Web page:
Giants face decisions on Pierre-Paul, Amukamara
EAST RUTHERFORD, N.J. (AP) Coach Tom Coughlin's resignation was only the first step in an offseason that promises to see major personnel changes for the New York Giants after a second consecutive 6-10 campaign.
With an estimated $50 million of salary cap space available for free agency, the Giants will have to make decisions on many of their own 19 unrestricted free agents.
Pierre-Paul and Amukamara will draw the most attention. Each will be seeking major, long-term deals despite injury-plagued seasons that weakened the NFL's worst overall pass defense.
Neither player addressed his free agent future this week beyond saying they would not hesitate to re-sign with the Giants.
Pierre-Paul, the pass rusher who finished the season with one just sack in eight games after his return from the July 4 fireworks accident that cost him his right index finger and part of his right thumb, would not commit to the Giants.
''I don't know where I'm going to be,'' Pierre-Paul said as the Giants cleared out their lockers. ''Hopefully I am. But wherever I'm at, I'll be ready to go in at full effect.''
The Giants will have to decide whether to retain him on a one-year contract under the franchise tag for a second consecutive offseason, negotiate a long-term deal, or let him go into the open market. The Giants removed the franchise designation that would have paid him $14.8 million in 2015 after his accident.
This year's franchise tag could reach $17 million. The question is whether the Giants would invest that much in player who had trouble making tackles with a mangled right hand. He will soon have at least one more surgery to restore strength and range of motion in the hand.
''I'm going to do it as soon as possible,'' said Pierre-Paul, who played mostly with a club-like cast that prohibited him from grasping opposing quarterbacks and ball carriers.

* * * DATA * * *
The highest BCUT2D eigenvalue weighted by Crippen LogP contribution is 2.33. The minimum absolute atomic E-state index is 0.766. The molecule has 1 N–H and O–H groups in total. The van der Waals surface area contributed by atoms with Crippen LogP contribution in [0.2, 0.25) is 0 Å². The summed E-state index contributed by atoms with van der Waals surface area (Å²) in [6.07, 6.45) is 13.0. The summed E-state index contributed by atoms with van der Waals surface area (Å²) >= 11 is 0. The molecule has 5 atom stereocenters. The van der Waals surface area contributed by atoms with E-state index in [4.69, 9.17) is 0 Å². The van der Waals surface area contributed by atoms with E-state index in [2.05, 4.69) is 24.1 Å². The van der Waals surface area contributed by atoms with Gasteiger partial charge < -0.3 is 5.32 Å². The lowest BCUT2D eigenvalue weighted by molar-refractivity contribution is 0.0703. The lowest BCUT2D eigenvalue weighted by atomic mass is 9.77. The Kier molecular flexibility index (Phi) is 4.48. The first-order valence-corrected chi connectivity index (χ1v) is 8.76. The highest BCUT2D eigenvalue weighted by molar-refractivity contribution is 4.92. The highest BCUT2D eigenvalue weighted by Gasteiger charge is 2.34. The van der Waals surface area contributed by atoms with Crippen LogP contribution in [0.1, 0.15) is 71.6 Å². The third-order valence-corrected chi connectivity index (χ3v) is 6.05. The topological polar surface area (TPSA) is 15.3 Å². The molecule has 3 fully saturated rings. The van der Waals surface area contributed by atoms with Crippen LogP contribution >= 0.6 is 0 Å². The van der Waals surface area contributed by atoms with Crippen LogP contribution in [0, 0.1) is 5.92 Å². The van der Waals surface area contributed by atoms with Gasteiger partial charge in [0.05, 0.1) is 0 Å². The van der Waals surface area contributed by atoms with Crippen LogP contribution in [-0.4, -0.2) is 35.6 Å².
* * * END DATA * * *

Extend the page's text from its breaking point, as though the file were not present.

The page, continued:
Amukamara could be one of the top cornerbacks on the market, despite a down year following a five-game absence with a pectoral strain.
''I'd love to be here and finish my career here,'' the five-year veteran said. ''But that decision realistically is half up to me.''
Amukamara finished the season with 63 tackles, nine breakups, and one interception in 11 starts at right cornerback.
''The first five games I played, I put some good games together. Then I was out six weeks (with the bye) and came back and struggled a little bit,'' he said.
Ayers and Jenkins led the league's third-worst pass rush, which recorded just 23 sacks. Jenkins is a 12-year veteran, while Ayers is a seven-year veteran. Ayers missed four games with a strained hamstring.
Decisions on Cruz and Beatty may prove even more complex. Cruz, who was supposed to provide the second part of a 1-2 receiving punch with Odell Beckham, Jr., failed to play a down after a calf strain in training camp set him back in his return from the torn patellar tendon that ended his 2014 season. He is due $7.9 million in 2016, and could be in line for a severe pay cut.
Beatty tore a pectoral muscle before the season and saw first-round rookie Ereck Flowers blossom in his place at left tackle.
''In my mind, that's my spot,'' Beatty said. ''In this offseason, I'm working like that's my spot. I'm going to work at being a great left tackle. The surgery was done early enough that I can be back by the start of the season.''
At what price is the question. Beatty is owed $6.6 million. He may also have to take a pay cut to stay on the roster.
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